As part of the Wharton External Affairs leadership team, I have experienced the value that academic research and faculty insights bring to societal challenges, as well as those I face in my daily work. The format for our last all-alumni survey, for example, benefited from the advice of Eric Bradlow, vice dean of Analytics at Wharton, and Raghu Iyengar, faculty director of Wharton Customer Analytics. Prior to joining Wharton, however, I worked at community-based non-profits, and it never occurred to me that such resources existed.

In conversations with faculty and staff, I’ve learned that translating research to a broader audience is a topic of much discussion in higher education today. The challenges inherent in making academic research accessible and tangible to policymakers, organizational leaders, the media, and the workforce at large are daunting.

Two faculty members from the Wharton management department — Dan Levinthal, Reginald H. Jones Professor of Corporate Strategy, and Lori Rosenkopf, Simon and Midge Palley Professor — invited me to join them in conversations with leaders in the management field to develop strategies to address some of these challenges. Among the themes that emerged, three resonate for me as a non-academic.

Identifying Academic Research

Unlike the analytical work one does before buying a house or writing an article, academic research is highly specific, with stricter standards for peer review and transparency, which increase confidence in the veracity of results. Understanding how academic research is structured, executed, and then analyzed will aid in building a greater appreciation for its merits.

Escaping Echo Chambers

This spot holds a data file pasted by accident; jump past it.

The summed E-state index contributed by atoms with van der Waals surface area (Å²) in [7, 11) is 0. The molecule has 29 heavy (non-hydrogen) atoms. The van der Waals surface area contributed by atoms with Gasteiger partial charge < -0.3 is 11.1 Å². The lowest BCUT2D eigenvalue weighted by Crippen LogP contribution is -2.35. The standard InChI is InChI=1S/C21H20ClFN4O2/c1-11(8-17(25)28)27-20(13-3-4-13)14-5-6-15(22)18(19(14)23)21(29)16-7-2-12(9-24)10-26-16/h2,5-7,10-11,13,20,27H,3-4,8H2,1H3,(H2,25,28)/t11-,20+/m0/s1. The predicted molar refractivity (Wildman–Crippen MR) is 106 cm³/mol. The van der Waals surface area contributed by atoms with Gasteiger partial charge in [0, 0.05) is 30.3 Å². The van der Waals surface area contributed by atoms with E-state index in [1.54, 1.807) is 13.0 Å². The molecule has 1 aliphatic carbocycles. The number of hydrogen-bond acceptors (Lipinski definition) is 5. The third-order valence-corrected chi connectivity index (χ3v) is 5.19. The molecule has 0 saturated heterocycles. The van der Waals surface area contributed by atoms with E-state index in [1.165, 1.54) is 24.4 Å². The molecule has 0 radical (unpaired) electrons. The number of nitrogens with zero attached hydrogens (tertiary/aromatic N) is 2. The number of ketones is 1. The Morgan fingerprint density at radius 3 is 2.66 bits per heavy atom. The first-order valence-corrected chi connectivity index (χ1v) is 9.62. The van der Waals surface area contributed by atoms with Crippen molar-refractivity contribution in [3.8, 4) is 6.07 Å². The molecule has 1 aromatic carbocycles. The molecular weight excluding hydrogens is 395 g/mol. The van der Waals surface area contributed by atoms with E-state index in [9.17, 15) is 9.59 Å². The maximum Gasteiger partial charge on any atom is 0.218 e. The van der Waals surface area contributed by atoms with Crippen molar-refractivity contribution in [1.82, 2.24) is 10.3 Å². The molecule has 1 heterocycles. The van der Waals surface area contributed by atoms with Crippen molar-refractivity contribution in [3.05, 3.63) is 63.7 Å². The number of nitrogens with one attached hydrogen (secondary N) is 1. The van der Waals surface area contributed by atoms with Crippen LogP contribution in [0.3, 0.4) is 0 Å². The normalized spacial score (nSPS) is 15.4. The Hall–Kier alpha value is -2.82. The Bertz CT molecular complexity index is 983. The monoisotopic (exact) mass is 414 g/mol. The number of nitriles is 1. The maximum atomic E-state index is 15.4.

Just as leaders often look within their own industries for innovation, academics can live in echo chambers that are reinforced with their own jargon. In order for the general public to benefit from new ideas that originate in higher education, we need to establish stable and sustainable lines of communication to share and debate those ideas. Academic centers, often supported by alumni and philanthropic interests, play an important role in linking academic research to broader audiences. However, a challenge to these centers is whether they speak to a specific alumni community/geography or broader populations of practitioners. Partnering across institutions will amplify voices to a wider audience.

Generalizing Findings to Broader Contexts

Lori and Dan explained how the strategic management field has grappled with the desire to generalize almost from its inception. To date, management researchers’ efforts to carefully identify “causes” and “effects” tend to lead to studies with sharp boundaries regarding what firms or industries are included in any particular study.

Generalizing, however, is applying the lessons learned from specific research to a variety of situations and environments. For example, how could a study analyzing an emerging tech company’s human resources department apply to HR teams in different industries or a larger, more established firm? Designing the study with the desire to make it applicable in multiple settings will create a virtuous cycle of understanding. As academics increasingly generalize their findings, they will develop a body of knowledge that the public can relate to and utilize more effectively.

Academics need help from those skilled in scholarly translation to make their work more accessible to the masses. Considering how to address the themes noted above is a step in the right direction that will enhance the flow of knowledge.


Katherine Primus is executive director of communications and stewardship for Wharton External Affairs.